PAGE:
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Scarlet Feather    by Maeve Binchy order for
Scarlet Feather
by Maeve Binchy
Order:  USA  Can
McArthur, 2001 (2000)
Hardcover, Softcover, Audio

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* *   Reviewed by Hilary Williamson

Cathy Scarlet and Tom Feather went to catering college together and share the dream of building the best catering business in Dublin. Their partners are supportive but are also pursuing their own visions. Cathy's husband Neil Mitchell is a lawyer obsessed with solving the world's problems on a grand scale, taking legal action for refugees and helping the homeless, and Tom's beautiful partner Marcella plans to be a successful model.

There are various sub-plots mostly to do with Cathy's in-laws - the difficult relationship with her snobbish mother-in-law (Cathy's mother was the mother-in-law's cleaning lady and still defers to her); the lazy and unscrupulous brother-in-law who causes the partners great anguish; and Neil's nine year old twin cousins who are abandoned by their parents and thrown on the not so tender mercies of his. Tom has a few problems with his own family, to add variety.

The story's premise is intriguing, the characters appealing, and the challenges faced by the partners interesting, but the tale is drawn out a little too much and falls flat in the middle. There's not a whole lot of passion to it, aside from the occasional outburst from Cathy. Most of the characters seem to be unreasonably reasonable. Even the terrible twins quickly turn into model citizens under the wholesome influence of Cathy's working class parents.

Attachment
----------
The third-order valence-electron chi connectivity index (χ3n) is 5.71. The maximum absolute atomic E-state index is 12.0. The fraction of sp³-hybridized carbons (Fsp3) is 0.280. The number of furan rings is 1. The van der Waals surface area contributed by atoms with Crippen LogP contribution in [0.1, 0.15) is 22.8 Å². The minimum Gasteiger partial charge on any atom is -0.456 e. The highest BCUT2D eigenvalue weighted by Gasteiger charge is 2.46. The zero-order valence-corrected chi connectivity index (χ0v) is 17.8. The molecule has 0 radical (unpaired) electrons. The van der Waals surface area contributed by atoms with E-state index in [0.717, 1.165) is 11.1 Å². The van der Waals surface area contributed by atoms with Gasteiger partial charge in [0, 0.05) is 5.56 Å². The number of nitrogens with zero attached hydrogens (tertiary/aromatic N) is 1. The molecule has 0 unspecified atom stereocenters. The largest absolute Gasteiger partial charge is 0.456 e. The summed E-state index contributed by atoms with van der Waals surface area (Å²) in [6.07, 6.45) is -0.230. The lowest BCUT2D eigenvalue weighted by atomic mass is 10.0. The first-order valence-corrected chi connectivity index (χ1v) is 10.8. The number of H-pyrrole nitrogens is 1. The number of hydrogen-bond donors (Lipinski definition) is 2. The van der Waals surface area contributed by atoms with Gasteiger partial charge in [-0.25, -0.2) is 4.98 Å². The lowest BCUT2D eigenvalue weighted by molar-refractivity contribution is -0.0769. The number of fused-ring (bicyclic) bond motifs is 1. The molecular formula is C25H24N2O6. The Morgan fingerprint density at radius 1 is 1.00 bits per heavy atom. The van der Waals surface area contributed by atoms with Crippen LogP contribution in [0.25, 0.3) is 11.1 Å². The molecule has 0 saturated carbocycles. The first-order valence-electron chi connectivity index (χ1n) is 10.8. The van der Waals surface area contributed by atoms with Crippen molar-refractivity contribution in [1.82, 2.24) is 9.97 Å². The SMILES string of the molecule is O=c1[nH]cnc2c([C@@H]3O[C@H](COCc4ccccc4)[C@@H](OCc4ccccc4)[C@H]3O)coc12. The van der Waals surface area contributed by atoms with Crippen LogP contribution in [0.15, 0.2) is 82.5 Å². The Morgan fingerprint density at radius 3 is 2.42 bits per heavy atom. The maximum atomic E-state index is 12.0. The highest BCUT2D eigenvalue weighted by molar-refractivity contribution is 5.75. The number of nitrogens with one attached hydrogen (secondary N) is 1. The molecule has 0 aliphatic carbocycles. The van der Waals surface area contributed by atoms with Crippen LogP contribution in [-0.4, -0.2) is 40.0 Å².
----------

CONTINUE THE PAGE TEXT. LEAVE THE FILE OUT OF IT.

Binchy does address some interesting issues through the story. The main one, of course, is the impact of obsessions on relationships. These characters certainly seem to have trouble in managing them, unless they are shared, which I found a rather depressing conclusion. The more interesting issue for me was that of children from dysfunctional homes. Again, it is not addressed in any real depth, but the examples in the story make the point that the social services' bias towards returning kids to their birth parents is not always a good choice.

Overall this novel will be enjoyed by Binchy fans, but is by no means her best. There is not much depth to it and you may want to skim through the middle, but Scarlet Feather still provides a pleasant pastime to while away an autumn afternoon.

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